501(c)4s v. independent expenditure committees In Citizens United ruling, the court held that corporations — including not only the plaintiff, a nonprofit corporation organized under section 501(c)4 of the Internal Revenue Code, but any incorporated organization ranging from Apple Inc. to the National Football League to the American Federation of State, County and Municipal Employees — can make independent expenditures using corporate funds to advocate the defeat or election of federal candidates.
Citizens United made it much easier for organizations, including 501(c)4s, for profit corporations, business leagues and so on, to spend big money on politics. But it didn’t directly address what independent political committees, which are also incorporated organizations, could do. These independent political committees are known as 527s after section 527 of the Internal Revenue Code, which allows them to raise money tax-free for political purposes. Unlike qualified nonprofit corporations, section 527 organizations can spend 100 percent of the funds they raise on political activities. All political committees–Obama for America or Smitty Smith for dog catcher, the Republican National Committee or the Walla Walla County Democrats–are organized under section 527 of the Internal Revenue Code. But the subset we’re concerned with here avoided any of the activities that would require them to register with the Federal Election Commission and abide by its contribution limits: They didn’t contribute to federal candidates, they didn’t run ads that qualified as independent expenditures (that is, ads that expressly advocated the election or defeat of a federal candidate). Instead, they exercised their influence on elections by running “issue ads,” or commercials that mentioned a federal candidate and talked about his or her positions on specific issues. Think of the aforementioned Swift Boat Vets & POWs for Truth, or MoveOn.org, or political ads with taglines like “Tell Sen. Smith we can’t afford higher taxes,” or “Tell Rep. Jones we need clean air to breathe.”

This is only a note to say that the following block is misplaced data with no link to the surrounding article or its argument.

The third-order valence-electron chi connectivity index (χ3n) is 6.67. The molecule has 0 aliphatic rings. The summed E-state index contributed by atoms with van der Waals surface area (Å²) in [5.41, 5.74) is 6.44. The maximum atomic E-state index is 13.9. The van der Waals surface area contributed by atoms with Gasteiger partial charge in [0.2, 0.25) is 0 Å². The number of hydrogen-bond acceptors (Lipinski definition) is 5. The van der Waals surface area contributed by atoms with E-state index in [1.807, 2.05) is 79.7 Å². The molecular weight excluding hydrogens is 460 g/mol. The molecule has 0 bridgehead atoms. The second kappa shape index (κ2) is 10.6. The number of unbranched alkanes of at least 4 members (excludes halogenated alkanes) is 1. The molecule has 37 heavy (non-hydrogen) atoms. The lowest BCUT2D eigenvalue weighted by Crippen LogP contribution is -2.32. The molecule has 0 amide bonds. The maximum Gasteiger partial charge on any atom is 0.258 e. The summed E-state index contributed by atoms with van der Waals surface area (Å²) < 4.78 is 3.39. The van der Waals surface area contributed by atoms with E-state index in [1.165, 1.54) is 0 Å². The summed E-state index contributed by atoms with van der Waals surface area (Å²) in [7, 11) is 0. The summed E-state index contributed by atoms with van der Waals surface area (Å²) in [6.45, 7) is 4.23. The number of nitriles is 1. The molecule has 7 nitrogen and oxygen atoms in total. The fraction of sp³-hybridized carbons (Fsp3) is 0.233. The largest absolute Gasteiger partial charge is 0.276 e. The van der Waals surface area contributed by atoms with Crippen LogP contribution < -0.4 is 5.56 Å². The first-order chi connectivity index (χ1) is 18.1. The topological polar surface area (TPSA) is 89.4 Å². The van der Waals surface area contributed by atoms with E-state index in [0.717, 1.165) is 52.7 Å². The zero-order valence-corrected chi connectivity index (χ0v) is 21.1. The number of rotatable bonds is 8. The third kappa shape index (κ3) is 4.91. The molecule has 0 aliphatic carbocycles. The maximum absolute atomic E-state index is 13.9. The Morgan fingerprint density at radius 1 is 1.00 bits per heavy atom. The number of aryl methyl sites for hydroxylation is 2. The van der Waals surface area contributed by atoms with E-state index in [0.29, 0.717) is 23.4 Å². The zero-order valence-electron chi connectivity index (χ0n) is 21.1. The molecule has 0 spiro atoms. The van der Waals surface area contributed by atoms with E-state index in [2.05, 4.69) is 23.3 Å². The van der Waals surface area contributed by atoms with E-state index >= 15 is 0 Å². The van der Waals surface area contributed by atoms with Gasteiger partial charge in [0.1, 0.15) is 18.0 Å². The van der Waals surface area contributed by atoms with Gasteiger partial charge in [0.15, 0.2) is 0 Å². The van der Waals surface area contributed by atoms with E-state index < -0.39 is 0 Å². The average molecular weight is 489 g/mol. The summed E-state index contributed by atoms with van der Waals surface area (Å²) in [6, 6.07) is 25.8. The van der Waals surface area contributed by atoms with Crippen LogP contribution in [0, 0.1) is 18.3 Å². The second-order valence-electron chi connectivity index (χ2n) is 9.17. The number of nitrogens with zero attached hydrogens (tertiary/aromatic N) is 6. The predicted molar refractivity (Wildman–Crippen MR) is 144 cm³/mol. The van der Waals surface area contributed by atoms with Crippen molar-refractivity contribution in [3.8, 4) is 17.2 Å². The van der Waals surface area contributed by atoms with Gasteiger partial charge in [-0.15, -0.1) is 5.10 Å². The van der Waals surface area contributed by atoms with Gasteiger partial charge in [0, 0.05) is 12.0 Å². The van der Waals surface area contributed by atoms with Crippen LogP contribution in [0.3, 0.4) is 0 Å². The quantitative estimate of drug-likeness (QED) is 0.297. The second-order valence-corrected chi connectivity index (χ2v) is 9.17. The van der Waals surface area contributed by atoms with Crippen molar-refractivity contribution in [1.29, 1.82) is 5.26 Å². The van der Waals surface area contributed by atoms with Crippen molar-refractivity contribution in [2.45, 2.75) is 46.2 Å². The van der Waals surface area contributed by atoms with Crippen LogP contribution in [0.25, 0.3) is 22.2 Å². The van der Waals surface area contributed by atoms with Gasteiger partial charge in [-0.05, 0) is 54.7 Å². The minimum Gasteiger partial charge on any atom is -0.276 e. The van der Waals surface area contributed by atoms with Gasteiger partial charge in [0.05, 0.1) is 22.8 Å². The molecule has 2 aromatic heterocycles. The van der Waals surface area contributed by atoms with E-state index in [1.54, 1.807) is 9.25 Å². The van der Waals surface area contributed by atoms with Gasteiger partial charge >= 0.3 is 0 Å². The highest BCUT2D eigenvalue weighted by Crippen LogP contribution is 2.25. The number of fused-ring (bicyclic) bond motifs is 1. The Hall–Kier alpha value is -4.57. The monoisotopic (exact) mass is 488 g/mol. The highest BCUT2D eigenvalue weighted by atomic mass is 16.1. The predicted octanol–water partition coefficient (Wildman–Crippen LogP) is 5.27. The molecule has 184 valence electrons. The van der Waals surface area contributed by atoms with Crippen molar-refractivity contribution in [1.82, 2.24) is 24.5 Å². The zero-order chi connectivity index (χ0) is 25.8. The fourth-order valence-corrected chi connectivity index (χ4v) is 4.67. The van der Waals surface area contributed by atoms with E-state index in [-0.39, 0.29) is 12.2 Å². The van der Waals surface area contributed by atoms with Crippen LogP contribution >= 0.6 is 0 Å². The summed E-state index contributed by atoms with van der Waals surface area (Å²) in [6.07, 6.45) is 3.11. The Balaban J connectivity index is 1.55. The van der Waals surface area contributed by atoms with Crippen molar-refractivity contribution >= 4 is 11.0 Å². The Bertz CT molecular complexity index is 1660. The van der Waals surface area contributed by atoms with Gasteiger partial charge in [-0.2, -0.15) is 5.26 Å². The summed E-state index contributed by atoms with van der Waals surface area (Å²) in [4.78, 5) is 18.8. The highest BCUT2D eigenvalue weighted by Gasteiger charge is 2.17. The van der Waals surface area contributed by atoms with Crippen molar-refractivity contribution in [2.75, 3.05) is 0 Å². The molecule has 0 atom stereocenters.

Individuals, corporations and labor unions could contribute unlimited sums to these 527 organizations. But the 527s had to walk a relatively fine line to avoid running afoul of the Federal Election Commission’s ban on explicitly advocating a vote for or against a candidate. In 2006, the FEC fined Swift Boat Vets, MoveOn.org and the League of Conservation Voters 527s a total of $630,000 for straying from that line, required all four groups to register with the FEC, to stop accepting unlimited contributions, and to file disclosure reports with the commission.
How Citizens United opened the floodgates Citizens United paved the way for unleashing independent expenditure committees from the FEC’s restraints.
When the Supreme Court ruled in Citizens United in January 2010, the influential U.S. Court of Appeals for the District of Columbia had already been considering a case filed by a 527 group, SpeechNow.org, to allow it to ignore the FEC limits on contributions from individuals. Under the pre-Citizens United campaign finance laws, a political committee that spent money to expressly advocate for or against the election of a candidate for the White House or Congress had to abide by those limits – which prohibited any individual from donating more than $5,000 per election. One famous example of a political committee that had an impact while abiding by those rules: the National Security PAC, which ran the famous Willie Horton ads attacking the candidacy of 1988 Democratic presidential nominee Michael Dukakis.